Potato Gatling Gun

Posted on Jun 29 2009 - 10:49am by Lisa C.

Potato Gatling Machine Gun

The DeRose family (apparently much cooler than mine) have made a Potato Gatling Gun for entry in this years Maker Faire.  Read on for details and a video of this potato machine gun.


Potato Gatling Gun website.

The Ignition system

For the test firing we manually ignited each barrel using a barbeque lighter. We’re now in the process of completing the automatic ignition system.

Our automatic ignition system uses a step-up transformer over the rotating barrels and spark plugs in the end-caps of each barrel. Contacts on each barrel cause the transformer to be energized as they move into firing position.

The following image shows a schematic of the system.

Our first attempt to lay out contacts is

shown at right. The high voltage contacts

are the long ones to the left, and the low voltage

contact is one the right. This design ensures that

the high voltage side of the circuit is connected

before the circuit is energize by the low

voltage side, thereby preventing arcing outside

the barrel.




Below is a closeup showing the final design of the contacts along with the transformer mounted above the barrels. We ended up having to separate the high voltage contacts on either side with the low voltage contact in the middle to prevent arcing between them.


The control Box


We needed a way to spin up the barrels and fire the gun without being right next to it (in case it exploded), so we came up with the idea of having a small control box so we could control everything while standing back from the gun. Since we are using a plug-in drill to rotate the barrels, we hooked up a lightbulb dimmer switch to the drill so we could adjust the speed of the barrels. There is also a safety switch and fire button on the box which when held down energizes the transformer, thus firing the cannon.

As seen in the picture above, the white cord marked “power” supplies power to both the drill and the transformer. Each lead from the power cord is split, and half goes to the dimmer switch marked “barrel speed”, and then to the outlet marked “Barrel”, and the other half goes to the “safety” switch, the “FIRE” button, and the outlet marked “trans”. The schematic is shown below.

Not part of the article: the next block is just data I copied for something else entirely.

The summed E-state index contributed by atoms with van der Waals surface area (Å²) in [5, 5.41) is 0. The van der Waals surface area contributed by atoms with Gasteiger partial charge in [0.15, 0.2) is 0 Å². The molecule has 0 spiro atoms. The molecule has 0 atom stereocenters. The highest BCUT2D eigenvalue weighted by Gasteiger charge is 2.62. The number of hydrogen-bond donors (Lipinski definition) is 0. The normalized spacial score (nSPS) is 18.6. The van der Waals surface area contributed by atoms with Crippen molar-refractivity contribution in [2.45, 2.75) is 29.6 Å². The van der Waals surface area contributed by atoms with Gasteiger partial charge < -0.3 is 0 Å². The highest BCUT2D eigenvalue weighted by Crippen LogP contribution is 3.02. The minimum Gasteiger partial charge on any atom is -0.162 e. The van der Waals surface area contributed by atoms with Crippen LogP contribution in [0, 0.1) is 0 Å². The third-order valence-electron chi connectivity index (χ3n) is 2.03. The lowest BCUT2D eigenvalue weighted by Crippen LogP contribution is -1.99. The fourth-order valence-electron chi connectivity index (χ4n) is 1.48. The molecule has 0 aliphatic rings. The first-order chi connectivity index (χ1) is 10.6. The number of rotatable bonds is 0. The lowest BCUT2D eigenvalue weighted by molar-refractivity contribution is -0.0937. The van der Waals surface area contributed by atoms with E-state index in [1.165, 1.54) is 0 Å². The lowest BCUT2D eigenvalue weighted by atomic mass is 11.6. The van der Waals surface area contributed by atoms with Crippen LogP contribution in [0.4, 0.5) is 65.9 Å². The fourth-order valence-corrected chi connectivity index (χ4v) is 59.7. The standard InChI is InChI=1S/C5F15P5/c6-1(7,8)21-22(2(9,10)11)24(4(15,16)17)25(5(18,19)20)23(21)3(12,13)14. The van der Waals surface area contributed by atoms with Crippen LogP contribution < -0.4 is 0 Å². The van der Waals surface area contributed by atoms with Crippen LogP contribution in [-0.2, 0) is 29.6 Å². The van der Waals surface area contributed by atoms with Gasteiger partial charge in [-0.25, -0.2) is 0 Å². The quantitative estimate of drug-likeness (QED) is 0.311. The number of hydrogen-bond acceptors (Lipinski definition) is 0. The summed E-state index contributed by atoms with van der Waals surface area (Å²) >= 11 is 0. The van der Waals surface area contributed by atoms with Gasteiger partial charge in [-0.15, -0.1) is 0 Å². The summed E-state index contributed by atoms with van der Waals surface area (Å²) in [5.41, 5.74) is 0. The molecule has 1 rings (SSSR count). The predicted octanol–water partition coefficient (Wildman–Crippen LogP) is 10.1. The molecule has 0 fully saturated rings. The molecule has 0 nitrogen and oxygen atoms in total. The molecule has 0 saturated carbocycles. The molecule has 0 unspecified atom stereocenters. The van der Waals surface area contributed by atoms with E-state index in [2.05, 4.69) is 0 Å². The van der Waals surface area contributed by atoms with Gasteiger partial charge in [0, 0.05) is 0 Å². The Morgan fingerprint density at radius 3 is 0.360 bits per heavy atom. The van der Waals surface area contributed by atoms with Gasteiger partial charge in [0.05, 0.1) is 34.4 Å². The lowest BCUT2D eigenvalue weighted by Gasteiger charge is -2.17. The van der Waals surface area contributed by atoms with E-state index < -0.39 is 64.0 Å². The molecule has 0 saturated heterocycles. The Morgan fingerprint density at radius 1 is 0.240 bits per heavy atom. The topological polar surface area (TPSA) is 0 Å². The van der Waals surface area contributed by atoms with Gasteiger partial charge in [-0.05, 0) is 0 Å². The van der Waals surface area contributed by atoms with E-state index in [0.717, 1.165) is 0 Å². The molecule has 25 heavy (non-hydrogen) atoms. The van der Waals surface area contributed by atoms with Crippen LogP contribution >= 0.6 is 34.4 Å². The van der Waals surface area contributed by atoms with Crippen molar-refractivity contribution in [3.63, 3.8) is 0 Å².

First, you select the speed of the barrels by moving the dimmer switch, then you arm it by flipping the safety of, and the FIRE.

Power in

To drill (barrels)

To Transformer

Safety Switch         Fire button    



The image below is was taken from behind the gun, showing the spark plugs and the drill mount used to spin the barrels.

We’ve experimented with a variety of fuels as shown here.  We found that hair spray and Brut could stay in the barrel for at least five minutes before firing. Axe and Static Guard, on the other hand, condense within about a minute, and can’t be ignited after that.



3 Comments so far. Feel free to join this conversation.

  1. nico December 14, 2009 at 9:05 am -

    Hey this was potentially one of the most effective blurbs I have view on the subject so far. I don’t have any idea where you get all your data but I am impressed! I’m gunna send some folks on over to take a look at this post. Awesome, just plain awesome. I am have just started getting into crafting articles myself, nothing remotely close to your writing potential (doh) but I’d love for you to have a look at my articles someday!

  2. islehna1965 January 4, 2010 at 11:07 pm -

    es comprendido De dos maneras como esto

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